Tablet test with blind users: Overview

5. February 2014

Tablets tested: Nexus 7, iPad mini,ThinkPad Helix

In November 2013 we tested three tablets with blind users: Google's Nexus 7, Apple's iPad mini, and Lenovo's ThinkPad Helix, a Windows 8 hybrid with detachable screen.

The tests with users were complemented with technical tests of the three devices. This article provides a summary of results and describes the background and approach followed.

Separate articles cover the individual results:

Two articles investigate general difficulties for non-sighted users using tablets:

Summary of results

Below, we list the pros and cons for each of the tablets (operating systems and screen readers) tested.

Note: List entries marked with * (asterisk) are often important determining factors for blind users choosing a device, but are not results of our tests.

iPad mini, iOS 7, VoiceOver

Pros of iPad mini

  • The best and most mature touch interaction concept
  • Most fluent and most understandable screen reader
  • Haptic home button to return easily to the home screen
  • Most comprehensive naming and labelling of controls
  • Most comprehensive output of the role and value of controls
  • Most comprehensive and intelligible interaction hints
  • Best implementation of switching on and off of the screen reader
  • Best start screen, good discoverability of apps
  • Good virtual keyboard
  • Technical implementation with very few bugs
  • Fluent set-up process with screen reader turned on (but no upfront tutorial)
  • Best implementation of unlock function
  • Best PDF manual (accessible)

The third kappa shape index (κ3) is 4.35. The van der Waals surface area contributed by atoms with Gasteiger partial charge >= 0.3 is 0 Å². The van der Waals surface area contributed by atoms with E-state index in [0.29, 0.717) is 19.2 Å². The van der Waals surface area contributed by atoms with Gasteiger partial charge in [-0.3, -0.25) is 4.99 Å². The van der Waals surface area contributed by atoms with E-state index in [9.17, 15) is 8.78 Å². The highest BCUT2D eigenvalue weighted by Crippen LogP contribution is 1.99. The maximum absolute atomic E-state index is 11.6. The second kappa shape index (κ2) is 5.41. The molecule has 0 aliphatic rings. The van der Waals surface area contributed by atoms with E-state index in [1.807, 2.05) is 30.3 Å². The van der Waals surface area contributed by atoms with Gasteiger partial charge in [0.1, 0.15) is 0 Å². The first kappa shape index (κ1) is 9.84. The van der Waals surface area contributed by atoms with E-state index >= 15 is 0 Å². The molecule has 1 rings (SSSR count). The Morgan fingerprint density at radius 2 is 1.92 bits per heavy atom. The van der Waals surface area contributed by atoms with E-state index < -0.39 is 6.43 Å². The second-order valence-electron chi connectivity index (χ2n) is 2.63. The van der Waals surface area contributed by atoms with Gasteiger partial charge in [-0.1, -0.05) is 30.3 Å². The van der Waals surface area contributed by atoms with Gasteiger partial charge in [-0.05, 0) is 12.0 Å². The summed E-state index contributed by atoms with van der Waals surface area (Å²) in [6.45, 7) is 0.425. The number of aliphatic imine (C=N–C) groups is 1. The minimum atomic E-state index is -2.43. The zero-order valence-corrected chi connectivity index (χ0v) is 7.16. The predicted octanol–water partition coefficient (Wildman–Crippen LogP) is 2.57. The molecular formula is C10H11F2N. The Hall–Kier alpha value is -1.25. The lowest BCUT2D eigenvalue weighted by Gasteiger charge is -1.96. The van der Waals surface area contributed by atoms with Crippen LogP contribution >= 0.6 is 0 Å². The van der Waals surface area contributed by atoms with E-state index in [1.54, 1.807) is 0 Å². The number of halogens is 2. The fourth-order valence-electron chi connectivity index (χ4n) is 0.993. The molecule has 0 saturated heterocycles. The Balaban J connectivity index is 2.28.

• Largest choice of accessible apps*

Cons of of iPad mini

  • Names of controls at times not sufficiently descriptive
  • Non-modal pop-ups for data entry can easily lead to data loss
  • Some issues with focus management (e.g., after closing pop-ups)
  • Some issues regarding user guidance (e.g., missing dialogue to save data entries)

Nexus 7, Android 4.4., TalkBack

Pros of Nexus 7

  • Mostly good implementation of functions and processes 
  • Good modal design of pop-ups
  • Names of elements at times clearer as on iPad
  • Usable OS interface, but separation of library (start screen) app screen more cumbersome than on iPad
  • Good virtual keyboard
  • Overall usable set-up process with screen reader turned on
  • Upfront tutorial of gestures during set-up
  • Workable unlock function (but harder than on the iPad)

Cons of Nexus 7

  • Less mature touch interaction concept compared to the iPad
  • Screen reader less responsive than on the iPad, occasional glitches requiring repeat actions
  • No haptic home button
  • Even standard apps (calendar) show serious gaps in the implementation of functions, calling into question the day-to-day utility of the device